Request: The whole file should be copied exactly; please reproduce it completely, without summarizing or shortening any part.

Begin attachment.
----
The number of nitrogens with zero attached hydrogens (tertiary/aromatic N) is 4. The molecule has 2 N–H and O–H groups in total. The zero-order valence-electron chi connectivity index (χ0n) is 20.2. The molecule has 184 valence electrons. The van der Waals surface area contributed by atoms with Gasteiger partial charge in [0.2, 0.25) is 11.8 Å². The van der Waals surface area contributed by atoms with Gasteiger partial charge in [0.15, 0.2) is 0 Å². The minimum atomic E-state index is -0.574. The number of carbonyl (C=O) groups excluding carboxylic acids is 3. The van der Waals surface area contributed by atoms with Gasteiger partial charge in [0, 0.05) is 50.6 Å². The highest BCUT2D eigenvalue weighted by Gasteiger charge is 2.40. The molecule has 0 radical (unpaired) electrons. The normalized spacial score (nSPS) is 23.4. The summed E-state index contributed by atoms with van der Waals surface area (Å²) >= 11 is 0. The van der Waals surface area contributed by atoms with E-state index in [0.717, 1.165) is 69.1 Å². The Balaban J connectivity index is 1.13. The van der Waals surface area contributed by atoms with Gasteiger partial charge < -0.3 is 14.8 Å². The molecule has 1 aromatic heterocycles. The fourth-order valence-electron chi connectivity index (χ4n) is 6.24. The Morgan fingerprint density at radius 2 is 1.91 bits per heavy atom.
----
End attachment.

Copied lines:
The number of nitrogens with zero attached hydrogens (tertiary/aromatic N) is 4. The molecule has 2 N–H and O–H groups in total. The zero-order valence-electron chi connectivity index (χ0n) is 20.2. The molecule has 184 valence electrons. The van der Waals surface area contributed by atoms with Gasteiger partial charge in [0.2, 0.25) is 11.8 Å². The van der Waals surface area contributed by atoms with Gasteiger partial charge in [0.15, 0.2) is 0 Å². The minimum atomic E-state index is -0.574. The number of carbonyl (C=O) groups excluding carboxylic acids is 3. The van der Waals surface area contributed by atoms with Gasteiger partial charge in [0, 0.05) is 50.6 Å². The highest BCUT2D eigenvalue weighted by Gasteiger charge is 2.40. The molecule has 0 radical (unpaired) electrons. The normalized spacial score (nSPS) is 23.4. The summed E-state index contributed by atoms with van der Waals surface area (Å²) >= 11 is 0. The van der Waals surface area contributed by atoms with E-state index in [0.717, 1.165) is 69.1 Å². The Balaban J connectivity index is 1.13. The van der Waals surface area contributed by atoms with Gasteiger partial charge < -0.3 is 14.8 Å². The molecule has 1 aromatic heterocycles. The fourth-order valence-electron chi connectivity index (χ4n) is 6.24. The Morgan fingerprint density at radius 2 is 1.91 bits per heavy atom.